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Culture & Religion

Harvesting human capital

India’s rural poor are still waiting after over six decades of independence for their share of the pie. The way things look, this won’t happen anytime soon, and they will continue to scratch a meagre living from the soil unless some dramatic big idea thinking is done – and implemented.

THE BIG IDEA:  A couple of days ago an article in Times of India caught my eye: a certain minister is proposing to ‘catch them young’; specifically, identifying potential candidates at age 12, while they’re still in school, and streaming them into educational programs that will prepare them for the Indian Administrative Services, philosophically as well as practically.

Strangely, he seems to have picked up on an essentially simple idea I’ve been playing around with recently, that may sound too much like George Orwell’s 1984 or Huxley’s Brave New World to be accepted easily or soon – but an idea whose time may have come, nonetheless.

It is this: just as a farmer seeds a crop, nurtures it and harvests it to sustain himself and his family, so too could a corporate entity adopt a village or even an entire district in India for the purpose of developing human capital.

It could ‘catch them young’ – select children with the greatest potential, educate them, train them to think within the corporate philosophy framework and when they’re ripe for the picking – both in terms of age and education – harvest them.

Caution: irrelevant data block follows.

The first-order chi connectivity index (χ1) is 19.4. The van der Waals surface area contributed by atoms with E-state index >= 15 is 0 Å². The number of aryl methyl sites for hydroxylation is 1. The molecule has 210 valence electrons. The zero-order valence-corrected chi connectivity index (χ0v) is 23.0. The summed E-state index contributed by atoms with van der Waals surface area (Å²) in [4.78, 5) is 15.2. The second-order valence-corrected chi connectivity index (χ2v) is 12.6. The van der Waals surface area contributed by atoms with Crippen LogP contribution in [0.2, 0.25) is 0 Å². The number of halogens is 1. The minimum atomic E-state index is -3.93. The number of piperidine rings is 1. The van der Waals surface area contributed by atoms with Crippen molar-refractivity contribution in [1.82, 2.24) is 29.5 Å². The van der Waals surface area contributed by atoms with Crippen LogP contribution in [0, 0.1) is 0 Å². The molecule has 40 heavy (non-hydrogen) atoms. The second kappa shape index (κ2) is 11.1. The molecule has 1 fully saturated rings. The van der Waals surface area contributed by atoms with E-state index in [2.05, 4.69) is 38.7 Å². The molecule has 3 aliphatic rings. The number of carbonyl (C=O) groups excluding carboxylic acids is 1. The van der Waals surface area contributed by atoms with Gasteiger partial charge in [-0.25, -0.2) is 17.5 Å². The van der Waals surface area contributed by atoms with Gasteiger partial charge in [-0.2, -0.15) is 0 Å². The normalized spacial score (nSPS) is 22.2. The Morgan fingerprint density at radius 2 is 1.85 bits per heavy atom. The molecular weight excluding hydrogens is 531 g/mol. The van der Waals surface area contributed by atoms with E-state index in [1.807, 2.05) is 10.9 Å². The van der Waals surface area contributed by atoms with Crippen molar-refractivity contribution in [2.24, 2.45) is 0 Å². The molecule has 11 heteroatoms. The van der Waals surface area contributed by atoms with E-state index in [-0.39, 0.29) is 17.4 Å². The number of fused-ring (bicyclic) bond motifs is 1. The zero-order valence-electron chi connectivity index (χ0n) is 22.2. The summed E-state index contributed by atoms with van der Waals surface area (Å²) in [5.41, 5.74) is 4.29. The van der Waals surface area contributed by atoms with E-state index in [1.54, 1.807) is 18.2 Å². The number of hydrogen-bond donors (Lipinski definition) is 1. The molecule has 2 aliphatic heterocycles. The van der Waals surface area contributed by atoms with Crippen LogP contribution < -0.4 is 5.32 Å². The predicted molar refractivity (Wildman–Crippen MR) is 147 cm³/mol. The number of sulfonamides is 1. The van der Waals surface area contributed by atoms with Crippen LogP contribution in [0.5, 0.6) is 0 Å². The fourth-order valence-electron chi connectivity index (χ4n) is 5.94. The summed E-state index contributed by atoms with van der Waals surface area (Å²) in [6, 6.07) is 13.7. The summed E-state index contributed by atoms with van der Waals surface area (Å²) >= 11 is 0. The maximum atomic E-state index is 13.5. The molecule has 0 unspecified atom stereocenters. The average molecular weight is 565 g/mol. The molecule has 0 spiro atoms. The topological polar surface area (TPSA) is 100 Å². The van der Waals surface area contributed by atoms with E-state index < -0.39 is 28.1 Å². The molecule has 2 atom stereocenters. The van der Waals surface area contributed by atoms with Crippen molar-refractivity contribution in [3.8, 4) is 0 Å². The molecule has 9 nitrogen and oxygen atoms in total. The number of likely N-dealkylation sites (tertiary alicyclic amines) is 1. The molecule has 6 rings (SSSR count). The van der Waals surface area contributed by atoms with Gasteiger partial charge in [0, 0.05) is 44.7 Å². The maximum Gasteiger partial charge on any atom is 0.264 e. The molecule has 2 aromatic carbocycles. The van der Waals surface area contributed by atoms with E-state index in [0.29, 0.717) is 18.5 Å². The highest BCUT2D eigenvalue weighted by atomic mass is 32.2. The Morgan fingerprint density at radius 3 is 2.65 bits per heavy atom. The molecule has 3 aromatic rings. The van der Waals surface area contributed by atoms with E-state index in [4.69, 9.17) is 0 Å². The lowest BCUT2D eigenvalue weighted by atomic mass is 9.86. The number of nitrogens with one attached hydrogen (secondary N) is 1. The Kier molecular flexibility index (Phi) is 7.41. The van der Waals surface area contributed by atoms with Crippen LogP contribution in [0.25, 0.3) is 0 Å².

Of course, the children or their guardians would be required to sign an agreement that the child, once grown to adulthood, would work for the corporation for a fixed number of years in a pre-determined capacity, after which they would be free to pursue their own course in life.

And lest anyone think I’m advocating a system of bonded labor, let me hasten to add they would be paid a fair salary.

Then what’s in it for Corporates? For Indian corporates, possibly only the satisfaction of knowing they are participating in nation building with possible tax sops and knowing they were raising a new generation of perfectly suited employees; however, for foreign MNCs who will be experiencing growing shortages of qualified workers in the coming years, this would be manna from heaven.

And, think how the entire face of rural India could change!!!

What happens to those children who are not selected? Well, as in any area of human endeavour there is always a pecking order. The best pickings go to the strongest and most powerful – and then down the line, until everyone has been selected according to their qualities and potential. So there’s something for everyone – nothing is wasted, nothing lost.  This is how India’s huge population could become an asset instead of the liability it currently is. 

One can develop this idea further; for instance, the ministry for rural development could get into the act and maybe auction rural districts to corporations for the rights to develop and harvest human capital, using the money raised to develop those districts with the  social and physical infrastructure they’re in such dire need of, currently.  A public-private partnership in every way. 

Of course, it would have to be a completely transparent, public transaction, and would require the village panchayats (governing bodies) to give their consent before being auctioned. All villages would have the right to withhold consent. They could then sit on the side lines and watch as other villages flourish. I imagine they would very quickly see the light.


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